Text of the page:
Getting the Tube to a work event around 7pm, I sat down and changed my shoes from flip flops to heels.
But as I chucked my discarded shoes into my bag, I looked up and saw the man sitting opposite me reach over. He started grabbing my ankles and feet.
I immediately felt panicked and was desperately looking around to see if anyone else would step in – they were all averting their eyes pretending it wasn’t happening. I asked him to stop; in response he got out his phone and started taking pictures of me, my feet and my legs.
I felt anxiety rush through me. ‘Stop’, I said – more forcefully this time. He started grabbing me again.
I raised my voice and said, ‘stop touching me, now.’ He continued. I was scared and shocked that this was happening in a carriage that was a third full. Nobody said anything.
As it currently stands, carrying pepper spray is illegal under the Firearms Act 1968, but I believe that if I had been allowed to use it, I could’ve protected myself while I was trapped, providing me with time until the next stop. It would’ve ended there – unfortunately my nightmare continued.
As the train pulled up to Vauxhall, I faced an empty platform. I was sure the man would follow me so I decided not to get off. I was terrified of being left alone with him.
I looked around the carriage to see if any one of the 15 or so people might help. I saw two men and sat opposite them, hoping that might deter him. He soon walked over to me, sat opposite, and tried to grab me again. I shouted at him to stop.
At this point, another man asked if I would like to sit next to him. Thankful for this intervention, I moved, thinking that this would surely stop the harasser. But instead, he got up and sat in the seat that I had vacated, directly opposite me. And started grabbing at me again, and taking more pictures.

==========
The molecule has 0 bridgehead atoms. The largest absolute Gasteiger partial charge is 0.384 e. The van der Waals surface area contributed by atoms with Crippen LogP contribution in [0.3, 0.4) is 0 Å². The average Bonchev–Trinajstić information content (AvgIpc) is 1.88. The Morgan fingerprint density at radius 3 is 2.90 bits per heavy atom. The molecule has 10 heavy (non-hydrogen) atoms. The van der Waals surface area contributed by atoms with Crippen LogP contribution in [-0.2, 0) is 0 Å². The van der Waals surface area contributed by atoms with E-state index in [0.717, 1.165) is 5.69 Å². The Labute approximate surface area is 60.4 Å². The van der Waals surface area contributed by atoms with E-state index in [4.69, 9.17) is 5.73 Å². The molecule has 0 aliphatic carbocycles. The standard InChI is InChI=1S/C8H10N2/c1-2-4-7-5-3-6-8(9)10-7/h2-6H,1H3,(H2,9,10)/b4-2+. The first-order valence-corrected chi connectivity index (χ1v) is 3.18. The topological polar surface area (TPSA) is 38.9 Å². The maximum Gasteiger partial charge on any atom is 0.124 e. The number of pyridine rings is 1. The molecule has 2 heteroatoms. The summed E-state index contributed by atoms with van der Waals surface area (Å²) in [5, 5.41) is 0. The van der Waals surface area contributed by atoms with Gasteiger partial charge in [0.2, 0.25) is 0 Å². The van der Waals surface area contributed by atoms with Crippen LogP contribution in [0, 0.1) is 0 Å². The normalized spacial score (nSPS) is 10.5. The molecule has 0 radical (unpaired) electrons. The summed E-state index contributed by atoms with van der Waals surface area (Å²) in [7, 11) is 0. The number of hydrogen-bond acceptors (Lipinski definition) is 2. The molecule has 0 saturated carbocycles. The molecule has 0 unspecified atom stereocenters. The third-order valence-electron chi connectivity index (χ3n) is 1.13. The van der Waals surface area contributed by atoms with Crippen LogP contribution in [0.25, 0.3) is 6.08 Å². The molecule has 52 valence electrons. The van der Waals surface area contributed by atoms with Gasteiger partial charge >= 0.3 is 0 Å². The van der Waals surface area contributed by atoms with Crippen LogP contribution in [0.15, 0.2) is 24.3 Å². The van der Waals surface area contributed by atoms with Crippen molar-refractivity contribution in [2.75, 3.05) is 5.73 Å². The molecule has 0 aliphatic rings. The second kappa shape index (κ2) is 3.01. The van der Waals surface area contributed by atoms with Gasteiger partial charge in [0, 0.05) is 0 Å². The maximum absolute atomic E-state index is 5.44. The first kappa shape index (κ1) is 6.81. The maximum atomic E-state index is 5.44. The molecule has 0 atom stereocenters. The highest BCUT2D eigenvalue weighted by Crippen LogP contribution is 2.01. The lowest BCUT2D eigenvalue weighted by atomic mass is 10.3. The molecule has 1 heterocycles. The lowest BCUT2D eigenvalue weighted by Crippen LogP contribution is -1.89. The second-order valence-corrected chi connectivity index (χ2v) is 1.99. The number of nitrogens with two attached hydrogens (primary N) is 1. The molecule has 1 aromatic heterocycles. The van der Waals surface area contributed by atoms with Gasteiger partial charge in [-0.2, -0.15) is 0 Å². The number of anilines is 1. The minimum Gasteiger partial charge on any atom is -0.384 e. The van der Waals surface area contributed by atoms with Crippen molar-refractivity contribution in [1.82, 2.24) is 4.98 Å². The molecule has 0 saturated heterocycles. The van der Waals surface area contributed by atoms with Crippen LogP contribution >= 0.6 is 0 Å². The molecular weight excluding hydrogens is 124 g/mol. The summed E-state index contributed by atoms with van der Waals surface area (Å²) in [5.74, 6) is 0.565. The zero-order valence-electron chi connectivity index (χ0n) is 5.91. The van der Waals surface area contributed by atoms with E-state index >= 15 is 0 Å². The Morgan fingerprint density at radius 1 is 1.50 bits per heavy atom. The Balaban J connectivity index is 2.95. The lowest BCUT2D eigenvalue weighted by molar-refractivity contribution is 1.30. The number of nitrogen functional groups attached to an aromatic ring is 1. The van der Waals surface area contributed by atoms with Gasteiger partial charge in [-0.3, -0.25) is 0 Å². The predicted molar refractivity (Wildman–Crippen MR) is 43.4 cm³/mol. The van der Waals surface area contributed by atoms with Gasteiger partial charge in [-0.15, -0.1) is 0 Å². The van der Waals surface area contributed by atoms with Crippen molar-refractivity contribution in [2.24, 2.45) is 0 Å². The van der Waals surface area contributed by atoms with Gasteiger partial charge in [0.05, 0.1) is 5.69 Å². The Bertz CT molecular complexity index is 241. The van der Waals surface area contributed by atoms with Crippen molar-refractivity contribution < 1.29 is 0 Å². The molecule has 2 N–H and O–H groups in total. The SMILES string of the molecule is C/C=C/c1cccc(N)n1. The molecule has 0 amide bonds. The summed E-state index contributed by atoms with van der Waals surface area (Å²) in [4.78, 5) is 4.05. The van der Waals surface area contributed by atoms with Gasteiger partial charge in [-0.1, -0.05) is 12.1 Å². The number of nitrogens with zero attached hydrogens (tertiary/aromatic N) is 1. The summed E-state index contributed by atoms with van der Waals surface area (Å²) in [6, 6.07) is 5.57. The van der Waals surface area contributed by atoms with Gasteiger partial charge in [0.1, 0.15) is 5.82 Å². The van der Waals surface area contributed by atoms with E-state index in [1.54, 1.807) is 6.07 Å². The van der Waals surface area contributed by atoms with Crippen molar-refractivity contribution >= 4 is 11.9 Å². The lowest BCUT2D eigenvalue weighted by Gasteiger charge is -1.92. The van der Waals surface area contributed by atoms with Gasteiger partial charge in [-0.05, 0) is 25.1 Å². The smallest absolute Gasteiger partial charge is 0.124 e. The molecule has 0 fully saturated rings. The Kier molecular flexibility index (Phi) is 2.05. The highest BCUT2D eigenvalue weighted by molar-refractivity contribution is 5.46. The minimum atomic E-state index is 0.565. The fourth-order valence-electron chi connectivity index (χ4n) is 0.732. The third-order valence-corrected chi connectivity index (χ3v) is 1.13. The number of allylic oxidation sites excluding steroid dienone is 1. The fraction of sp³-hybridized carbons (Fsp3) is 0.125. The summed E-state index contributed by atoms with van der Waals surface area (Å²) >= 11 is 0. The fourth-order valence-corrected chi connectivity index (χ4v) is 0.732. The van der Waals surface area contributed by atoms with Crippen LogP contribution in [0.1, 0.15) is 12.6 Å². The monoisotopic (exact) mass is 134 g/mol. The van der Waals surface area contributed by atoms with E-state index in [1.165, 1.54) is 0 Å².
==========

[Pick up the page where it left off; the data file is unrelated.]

This went on for three stops. At Victoria, the guy who had offered to help me, Diego, said that he would leave the train with me – despite the fact that he was actually planning on traveling to South Kensington – so I wasn’t alone, and so we could report it together.
The man followed us off the train and onto the escalator, but by the time we reached the top, he had disappeared.
Diego went with me to report the incident to two TfL guards. He explained what he had witnessed, gave them a description of the guy and told them that he was worried the man was getting back on another Tube to do the same thing again.
I feel angry because there was nothing that was available to me to protect myself in that situation
By this point, I was really shaken up. I was crying, and I felt terrified that the person who assaulted me was still following me, and that he would appear again – especially once I was left on my own.
I looked to the TfL guards for help, but all they did was hand me a leaflet, saying all the instructions were on there if I wanted to report it.
At no point did they ask if I wanted to come to a private room, or even a quieter corner to sit down. They took no notes, they just looked at me. I felt embarrassed.
Maybe the TfL guards I spoke to didn’t have much training and possibly didn’t know what to do. But at the very least they should have called stations on either side and warned them to keep an eye out for the man to help ensure he didn’t target another woman.
Diego offered to pay for me to travel to my work event in a black cab, however, all I asked was that he waited for my Uber to arrive and ensure I got in it safely.
Looking back now, I feel angry because there was nothing that was available to me to protect myself in that situation. I felt completely helpless.
It took me six days to report this to the British Transport Police. I was scared they were going to say, ‘you shouldn’t have been wearing pink heels,’ ‘why didn’t you scream?’, ‘why did you stay on the train?’
But, as anyone else who has been in a situation like this will know, in the moment, you freeze.